- v. transitive To cause to go away by blowing, or by wind.
- v. intransitive To disperse or to depart on currents of air.
- v. transitive, idiomatic To kill (someone) by shooting them.
- v. transitive, idiomatic, US To flabbergast; to impress greatly.
- v. transitive To overwhelm
- v. transitive to cause to go away, to get rid of
- v. transitive, computing, informal To delete (data, files, etc.).
“Gideon ran his thumb over the flintlock and cast an eye over the primed flash-pan, taking care to blow away the dusting of powder Sir Richard had left on the barrel of the pistol.”
“But they never took it in; for at that moment it started to blow away out of the bolt-ropes, and in but few moments all that was left of it was”
“An amazing percentage of life's little problems will shrivel up and blow away when one can wave a Dilithium Express card at them.”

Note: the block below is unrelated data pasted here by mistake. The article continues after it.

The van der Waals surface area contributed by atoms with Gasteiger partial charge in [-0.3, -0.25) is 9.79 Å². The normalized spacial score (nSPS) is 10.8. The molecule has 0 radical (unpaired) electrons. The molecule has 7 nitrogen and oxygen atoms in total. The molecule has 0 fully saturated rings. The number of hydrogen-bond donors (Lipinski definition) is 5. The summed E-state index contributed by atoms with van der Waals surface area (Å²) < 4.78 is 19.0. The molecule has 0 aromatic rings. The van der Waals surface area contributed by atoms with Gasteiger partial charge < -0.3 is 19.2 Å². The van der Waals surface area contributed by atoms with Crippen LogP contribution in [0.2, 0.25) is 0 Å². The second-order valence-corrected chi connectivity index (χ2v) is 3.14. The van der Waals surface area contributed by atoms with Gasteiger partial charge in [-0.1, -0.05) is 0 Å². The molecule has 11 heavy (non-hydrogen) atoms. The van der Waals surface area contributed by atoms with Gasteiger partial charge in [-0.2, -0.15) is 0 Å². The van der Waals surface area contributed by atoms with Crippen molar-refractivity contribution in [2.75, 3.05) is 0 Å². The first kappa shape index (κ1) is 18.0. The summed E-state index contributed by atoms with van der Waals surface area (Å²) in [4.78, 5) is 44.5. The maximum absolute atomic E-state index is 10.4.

“Thatched roofs farther down were lifting to blow away like umbrellas, but the vastest winds seemed to be thirty feet above the ground, which was what saved the settlement.”
“I feel like I'll just dry up and blow away if I don't get something; get tobesomething;somebody!”
“Joba Chamberlain came to the mound for the eighth, and proceeded to blow away Jayson Werth and Raul Ibanez with a pair of fastballs that registered 97-miles-per-hour on the speed gun.”
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